Donovan Peoples-Jones has ascended each year in the league and put up a solid 61-839-3 line in 2022, but isn’t much of a touchdown scorer and has left meat on the bone by only corralling 62.6% of his career targets. Meanwhile, Moore was the talk of Browns minicamp, and was reportedly being used in a variety of roles. Still only 23, I’m banking on Moore outplaying his current status as the WR44 by ADP.

Sell: David Njoku, TE (ADP = 121.7, Rank = 104.0)

Following a surprising contract extension prior to last season, Njoku put forward a solid if unspectacular line of 58-628-4, finishing as the PPR TE10 (while missing three contests). This went down as his best season to date, and one of only two campaigns where he eclipsed 600 receiving yards. Not much of a touchdown maker, Njoku has a mere 19 scores over six seasons (79 games).

Njoku’s main hurdle is the arrival of Moore, adding one more obstacle to a depth chart that didn’t lose any talent from last season. As such the wager likely becomes that a Watson course correction functions as the rising tide that lifts all boats. For his price as the TE14, I’m out on that cost, and would trade him for in a 1:1 deal for nearly all of the next 20 players behind him in the ADP. His numbers are easily replacement level, which isn’t unique at the position, but means I’m likelier to punt at that cost.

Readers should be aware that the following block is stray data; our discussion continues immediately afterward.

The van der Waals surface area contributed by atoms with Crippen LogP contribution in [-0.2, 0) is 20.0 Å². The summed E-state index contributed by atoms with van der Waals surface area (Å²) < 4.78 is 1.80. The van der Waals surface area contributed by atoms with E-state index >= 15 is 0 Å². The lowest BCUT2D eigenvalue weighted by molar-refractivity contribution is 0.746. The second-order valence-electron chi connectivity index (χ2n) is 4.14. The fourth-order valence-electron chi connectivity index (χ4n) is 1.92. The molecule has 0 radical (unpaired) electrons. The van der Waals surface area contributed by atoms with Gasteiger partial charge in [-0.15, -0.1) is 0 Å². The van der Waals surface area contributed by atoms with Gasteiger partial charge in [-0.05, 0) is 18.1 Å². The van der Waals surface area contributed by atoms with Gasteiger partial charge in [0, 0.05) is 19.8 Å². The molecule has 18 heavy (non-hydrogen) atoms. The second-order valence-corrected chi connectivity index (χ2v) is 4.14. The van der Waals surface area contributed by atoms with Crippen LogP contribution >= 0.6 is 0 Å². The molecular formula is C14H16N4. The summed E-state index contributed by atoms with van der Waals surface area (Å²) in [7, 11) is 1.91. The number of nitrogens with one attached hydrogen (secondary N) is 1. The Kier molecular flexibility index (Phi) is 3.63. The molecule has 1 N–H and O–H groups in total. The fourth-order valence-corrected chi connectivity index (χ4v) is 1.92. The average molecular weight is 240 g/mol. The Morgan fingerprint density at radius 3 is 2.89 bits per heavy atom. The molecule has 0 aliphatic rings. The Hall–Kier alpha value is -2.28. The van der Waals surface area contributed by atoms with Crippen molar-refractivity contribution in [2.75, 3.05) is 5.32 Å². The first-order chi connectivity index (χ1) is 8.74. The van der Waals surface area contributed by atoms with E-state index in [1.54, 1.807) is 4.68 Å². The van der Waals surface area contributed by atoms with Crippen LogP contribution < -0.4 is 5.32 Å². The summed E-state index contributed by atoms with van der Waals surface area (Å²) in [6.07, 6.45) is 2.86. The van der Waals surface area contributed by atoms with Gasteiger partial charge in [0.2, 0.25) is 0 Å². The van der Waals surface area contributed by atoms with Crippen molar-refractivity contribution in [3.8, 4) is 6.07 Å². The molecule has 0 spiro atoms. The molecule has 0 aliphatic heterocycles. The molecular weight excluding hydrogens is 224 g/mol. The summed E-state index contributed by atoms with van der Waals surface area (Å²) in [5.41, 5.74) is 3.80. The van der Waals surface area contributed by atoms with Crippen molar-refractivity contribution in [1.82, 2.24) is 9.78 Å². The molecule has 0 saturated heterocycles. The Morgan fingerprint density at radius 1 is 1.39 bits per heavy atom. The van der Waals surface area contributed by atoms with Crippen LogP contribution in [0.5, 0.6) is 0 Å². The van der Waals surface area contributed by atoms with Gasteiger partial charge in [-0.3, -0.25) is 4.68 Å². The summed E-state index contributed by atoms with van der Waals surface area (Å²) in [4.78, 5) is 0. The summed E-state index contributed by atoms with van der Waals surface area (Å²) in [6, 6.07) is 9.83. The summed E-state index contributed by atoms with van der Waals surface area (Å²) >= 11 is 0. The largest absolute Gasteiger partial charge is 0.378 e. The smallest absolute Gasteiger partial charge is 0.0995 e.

Hold: Amari Cooper, WR (ADP = 67.8, Rank = 65.9)

Last season Cooper finished as the PPR WR10, putting up the second-most yards and highest touchdown total of his career. This continued what has been an above-average career for Cooper, though perhaps one that has to date been devoid of the ceiling anticipated for the fourth pick of the 2015 NFL Draft. However, what this means is that Cooper has gone from a bit overrated by the dynasty masses to a player whose production now eclipses his value, likely due to the fact he just turned 29 years old. While I’m not a betting man, if I was I’d put a large wager that Cooper’s 2023 fantasy finish easily outpaces his current ADP as the WR35. He won’t win you accolades for having a sexy roster, but should produce value where it counts.

Pittsburgh Steelers

Buy: Diontae Johnson, WR (ADP = 62.5, Rank = 67.5)